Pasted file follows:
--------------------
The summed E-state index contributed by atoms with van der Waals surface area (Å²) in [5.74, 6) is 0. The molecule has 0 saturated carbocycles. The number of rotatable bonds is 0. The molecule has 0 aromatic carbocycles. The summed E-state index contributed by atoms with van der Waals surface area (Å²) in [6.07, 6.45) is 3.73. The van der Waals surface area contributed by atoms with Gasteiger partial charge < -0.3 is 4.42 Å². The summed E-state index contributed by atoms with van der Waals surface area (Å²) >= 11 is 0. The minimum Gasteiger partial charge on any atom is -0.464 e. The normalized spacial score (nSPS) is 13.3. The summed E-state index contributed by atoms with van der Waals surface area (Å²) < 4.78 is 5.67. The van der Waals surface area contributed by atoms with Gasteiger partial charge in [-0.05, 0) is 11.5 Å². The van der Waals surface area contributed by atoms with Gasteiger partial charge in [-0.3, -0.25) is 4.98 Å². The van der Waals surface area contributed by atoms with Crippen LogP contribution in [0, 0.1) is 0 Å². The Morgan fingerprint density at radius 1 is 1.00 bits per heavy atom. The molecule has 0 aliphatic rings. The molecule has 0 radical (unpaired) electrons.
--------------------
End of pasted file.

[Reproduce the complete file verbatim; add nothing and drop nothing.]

The summed E-state index contributed by atoms with van der Waals surface area (Å²) in [5.74, 6) is 0. The molecule has 0 saturated carbocycles. The number of rotatable bonds is 0. The molecule has 0 aromatic carbocycles. The summed E-state index contributed by atoms with van der Waals surface area (Å²) in [6.07, 6.45) is 3.73. The van der Waals surface area contributed by atoms with Gasteiger partial charge < -0.3 is 4.42 Å². The summed E-state index contributed by atoms with van der Waals surface area (Å²) >= 11 is 0. The minimum Gasteiger partial charge on any atom is -0.464 e. The normalized spacial score (nSPS) is 13.3. The summed E-state index contributed by atoms with van der Waals surface area (Å²) < 4.78 is 5.67. The van der Waals surface area contributed by atoms with Gasteiger partial charge in [-0.05, 0) is 11.5 Å². The van der Waals surface area contributed by atoms with Gasteiger partial charge in [-0.3, -0.25) is 4.98 Å². The van der Waals surface area contributed by atoms with Crippen LogP contribution in [0, 0.1) is 0 Å². The Morgan fingerprint density at radius 1 is 1.00 bits per heavy atom. The molecule has 0 aliphatic rings. The molecule has 0 radical (unpaired) electrons.